The work of building the resplendent Mezquita employed thousands of artisans and labourers, and such a vast undertaking led to the development of all the resources of the district. Hard stone and beautifully veined marble were quarried from the Sierra Morena and the surrounding regions of the city. Metals of various kinds were dug up from the soil, and factories sprang up in Córdoba amid the stir and bustle of an awakened industrial energy. A famous Syrian architect made the plans for the Mosque. Leaving his own house on the edge of Córdoba, the Emir came to reside in the city, so that he might personally superintend the operations and offer proposals for the improvement of the designs. Abd al-Rahman moved about among the workers, directing them for several hours of every day.
The mosque underwent numerous subsequent changes: Abd al-Rahman II ordered a new minaret, while in 961 Al-Hakam II enlarged the building and enriched the Mihrab. The last of such reforms was carried out by Almanzor in 987. It was connected to the Caliph’s palace by a raised walkway, mosques within the palaces being the tradition for previous Islamic rulers – as well as Christian Kings who built their palaces adjacent to churches. The Mezquita reached its current dimensions in 987 with the completion of the outer naves and courtyard.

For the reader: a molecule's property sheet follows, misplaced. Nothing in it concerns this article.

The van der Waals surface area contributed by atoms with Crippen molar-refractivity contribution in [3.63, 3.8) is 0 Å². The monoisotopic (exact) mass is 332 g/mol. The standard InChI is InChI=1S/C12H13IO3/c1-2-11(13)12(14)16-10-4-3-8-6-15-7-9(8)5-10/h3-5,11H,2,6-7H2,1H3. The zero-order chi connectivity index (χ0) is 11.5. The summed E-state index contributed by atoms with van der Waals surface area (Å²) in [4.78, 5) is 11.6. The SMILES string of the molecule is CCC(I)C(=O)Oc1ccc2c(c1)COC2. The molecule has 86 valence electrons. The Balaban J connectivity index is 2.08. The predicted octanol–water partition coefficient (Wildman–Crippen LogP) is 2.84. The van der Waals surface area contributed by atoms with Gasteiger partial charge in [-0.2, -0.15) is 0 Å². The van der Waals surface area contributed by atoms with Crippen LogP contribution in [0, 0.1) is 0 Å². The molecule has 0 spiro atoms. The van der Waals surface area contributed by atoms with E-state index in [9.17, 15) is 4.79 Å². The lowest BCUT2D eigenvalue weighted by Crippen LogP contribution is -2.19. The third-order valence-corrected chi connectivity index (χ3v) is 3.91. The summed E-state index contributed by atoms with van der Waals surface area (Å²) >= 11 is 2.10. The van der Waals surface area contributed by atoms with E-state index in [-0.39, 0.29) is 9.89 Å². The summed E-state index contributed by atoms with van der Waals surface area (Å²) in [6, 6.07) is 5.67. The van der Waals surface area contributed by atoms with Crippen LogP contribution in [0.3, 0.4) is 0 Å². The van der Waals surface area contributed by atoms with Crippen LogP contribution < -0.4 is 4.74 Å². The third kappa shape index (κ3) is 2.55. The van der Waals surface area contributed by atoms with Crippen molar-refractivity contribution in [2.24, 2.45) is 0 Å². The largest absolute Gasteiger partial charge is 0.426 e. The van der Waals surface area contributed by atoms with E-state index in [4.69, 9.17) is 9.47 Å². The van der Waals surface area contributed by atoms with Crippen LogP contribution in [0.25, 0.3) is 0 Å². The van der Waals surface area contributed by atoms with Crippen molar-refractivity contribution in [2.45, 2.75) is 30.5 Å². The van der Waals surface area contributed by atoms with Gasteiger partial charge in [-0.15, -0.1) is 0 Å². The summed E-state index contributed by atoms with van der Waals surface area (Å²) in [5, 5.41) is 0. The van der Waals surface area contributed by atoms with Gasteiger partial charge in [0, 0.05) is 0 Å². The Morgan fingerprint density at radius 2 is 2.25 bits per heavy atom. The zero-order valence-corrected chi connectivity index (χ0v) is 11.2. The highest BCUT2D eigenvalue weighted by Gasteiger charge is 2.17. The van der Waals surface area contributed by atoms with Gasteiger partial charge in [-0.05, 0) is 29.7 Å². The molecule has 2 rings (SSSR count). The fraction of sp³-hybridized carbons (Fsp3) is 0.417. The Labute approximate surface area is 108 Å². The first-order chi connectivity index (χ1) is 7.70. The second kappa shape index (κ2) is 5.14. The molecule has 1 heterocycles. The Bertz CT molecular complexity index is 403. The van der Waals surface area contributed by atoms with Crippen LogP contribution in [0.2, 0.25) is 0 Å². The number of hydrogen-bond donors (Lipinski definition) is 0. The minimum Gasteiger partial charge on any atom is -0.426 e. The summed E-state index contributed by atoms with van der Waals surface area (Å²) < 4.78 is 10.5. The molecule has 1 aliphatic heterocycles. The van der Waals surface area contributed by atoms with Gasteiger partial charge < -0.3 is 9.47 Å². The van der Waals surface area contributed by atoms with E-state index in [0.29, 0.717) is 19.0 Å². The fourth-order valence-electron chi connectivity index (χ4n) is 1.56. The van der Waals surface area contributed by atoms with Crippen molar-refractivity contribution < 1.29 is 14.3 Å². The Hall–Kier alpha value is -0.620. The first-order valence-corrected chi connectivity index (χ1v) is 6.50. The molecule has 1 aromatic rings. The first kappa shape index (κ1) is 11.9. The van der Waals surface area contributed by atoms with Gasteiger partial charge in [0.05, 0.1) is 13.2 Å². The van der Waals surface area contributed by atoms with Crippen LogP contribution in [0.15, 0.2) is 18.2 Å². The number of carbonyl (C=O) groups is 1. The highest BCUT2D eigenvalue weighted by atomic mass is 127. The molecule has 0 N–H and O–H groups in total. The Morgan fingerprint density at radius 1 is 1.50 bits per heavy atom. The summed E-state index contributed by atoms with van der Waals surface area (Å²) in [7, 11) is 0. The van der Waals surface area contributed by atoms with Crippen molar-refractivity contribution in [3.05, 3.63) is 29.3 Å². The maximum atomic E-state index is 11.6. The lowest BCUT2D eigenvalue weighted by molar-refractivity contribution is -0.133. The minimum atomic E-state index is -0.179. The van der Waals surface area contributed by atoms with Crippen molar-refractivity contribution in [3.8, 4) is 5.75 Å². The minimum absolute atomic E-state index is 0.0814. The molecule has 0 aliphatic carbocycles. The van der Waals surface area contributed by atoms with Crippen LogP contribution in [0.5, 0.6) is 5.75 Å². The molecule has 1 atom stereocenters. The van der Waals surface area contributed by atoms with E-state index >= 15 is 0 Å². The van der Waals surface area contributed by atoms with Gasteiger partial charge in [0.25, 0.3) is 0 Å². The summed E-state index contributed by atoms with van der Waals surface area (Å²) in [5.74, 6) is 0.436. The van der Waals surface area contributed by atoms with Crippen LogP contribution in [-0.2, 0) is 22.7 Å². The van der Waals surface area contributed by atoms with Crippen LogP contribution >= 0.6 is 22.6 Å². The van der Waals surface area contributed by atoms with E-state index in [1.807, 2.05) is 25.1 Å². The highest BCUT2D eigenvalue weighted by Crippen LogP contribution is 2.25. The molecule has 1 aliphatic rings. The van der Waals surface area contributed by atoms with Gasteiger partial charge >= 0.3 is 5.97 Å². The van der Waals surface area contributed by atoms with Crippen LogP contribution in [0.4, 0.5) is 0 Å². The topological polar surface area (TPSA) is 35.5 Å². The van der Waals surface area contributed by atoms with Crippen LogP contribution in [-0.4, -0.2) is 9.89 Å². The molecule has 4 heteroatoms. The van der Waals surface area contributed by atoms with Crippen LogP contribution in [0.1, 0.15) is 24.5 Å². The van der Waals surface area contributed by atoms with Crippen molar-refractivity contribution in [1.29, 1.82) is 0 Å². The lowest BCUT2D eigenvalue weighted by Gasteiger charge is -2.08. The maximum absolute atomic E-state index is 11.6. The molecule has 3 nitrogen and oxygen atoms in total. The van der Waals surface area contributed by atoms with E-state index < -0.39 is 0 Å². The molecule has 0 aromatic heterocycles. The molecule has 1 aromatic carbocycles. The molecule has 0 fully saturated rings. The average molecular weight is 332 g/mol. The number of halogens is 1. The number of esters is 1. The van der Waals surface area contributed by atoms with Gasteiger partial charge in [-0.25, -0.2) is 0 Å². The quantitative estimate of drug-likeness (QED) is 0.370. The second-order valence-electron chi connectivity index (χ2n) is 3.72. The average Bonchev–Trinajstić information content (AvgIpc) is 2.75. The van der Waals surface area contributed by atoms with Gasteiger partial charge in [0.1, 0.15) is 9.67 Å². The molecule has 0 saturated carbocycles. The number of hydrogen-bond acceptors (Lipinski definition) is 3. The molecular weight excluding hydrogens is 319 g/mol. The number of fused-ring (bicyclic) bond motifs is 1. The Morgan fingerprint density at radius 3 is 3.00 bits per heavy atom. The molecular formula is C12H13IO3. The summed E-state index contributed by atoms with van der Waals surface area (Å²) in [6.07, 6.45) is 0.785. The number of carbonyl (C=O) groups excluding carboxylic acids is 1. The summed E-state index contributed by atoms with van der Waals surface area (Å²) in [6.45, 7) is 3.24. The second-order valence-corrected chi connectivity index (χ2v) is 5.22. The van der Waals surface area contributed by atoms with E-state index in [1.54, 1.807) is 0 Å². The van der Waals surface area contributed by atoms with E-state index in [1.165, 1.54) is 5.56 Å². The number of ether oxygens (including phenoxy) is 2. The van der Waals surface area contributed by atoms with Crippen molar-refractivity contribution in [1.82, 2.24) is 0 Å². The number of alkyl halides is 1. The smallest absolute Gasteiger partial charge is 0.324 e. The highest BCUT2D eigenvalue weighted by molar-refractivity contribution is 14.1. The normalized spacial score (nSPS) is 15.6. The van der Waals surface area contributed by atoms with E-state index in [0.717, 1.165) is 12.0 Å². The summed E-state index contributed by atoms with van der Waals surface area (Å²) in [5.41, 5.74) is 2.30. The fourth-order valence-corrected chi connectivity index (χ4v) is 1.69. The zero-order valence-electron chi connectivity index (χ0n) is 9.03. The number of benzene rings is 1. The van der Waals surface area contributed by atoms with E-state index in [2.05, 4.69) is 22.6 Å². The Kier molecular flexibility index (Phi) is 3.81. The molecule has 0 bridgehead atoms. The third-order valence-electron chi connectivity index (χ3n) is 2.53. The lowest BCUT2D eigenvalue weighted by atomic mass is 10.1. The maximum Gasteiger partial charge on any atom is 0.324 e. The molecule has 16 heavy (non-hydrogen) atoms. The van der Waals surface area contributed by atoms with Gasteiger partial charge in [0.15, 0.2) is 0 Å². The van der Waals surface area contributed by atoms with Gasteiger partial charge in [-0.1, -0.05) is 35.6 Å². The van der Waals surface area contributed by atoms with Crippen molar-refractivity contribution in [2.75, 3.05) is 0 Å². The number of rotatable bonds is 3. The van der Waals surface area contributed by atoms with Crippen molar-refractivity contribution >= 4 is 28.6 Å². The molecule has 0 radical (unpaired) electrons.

In planning the mosque, the architects incorporated a number of Roman columns with choice capitals. Some of the columns were already in the Gothic structure; others were sent from various regions of Iberia as presents from the governors of provinces. Ivory, jasper, porphyry, gold, silver, copper, and brass were used in the decorations. Marvellous mosaics and azulejos were designed. Panels of scented woods were fastened with nails of pure gold, and the red marble columns were said to be the work of God. The primitive part of the building, erected under the direction of Abd al-Rahman I., was that which borders the Court of Oranges. Later, the immense temple embodied all the styles of Morisco architecture into one composition.
The Great Mosque of Córdoba held a place of importance amongst the Islamic community of al-Andalus for three centuries. In Córdoba, the capital, the Mosque was seen as the heart and central focus of the city. Muhammad Iqbal described its hypostyle hall as having “countless pillars like rows of palm trees in the oases of Syria”. To the people of al-Andalus “the beauty of the mosque was so dazzling that it defied any description.”
The main hall of the mosque was used for a variety of purposes. It served as a central Prayer hall for personal devotion, the five daily Muslim prayers and the special Friday prayers. It also would have served as a hall for teaching and for Sharia law cases during the rule of Abd al-Rahman and his successors.
The Great Mosque of Córdoba exhibited features and an architectural appearance similar to the Great Mosque of Damascus, which may have been used as a model.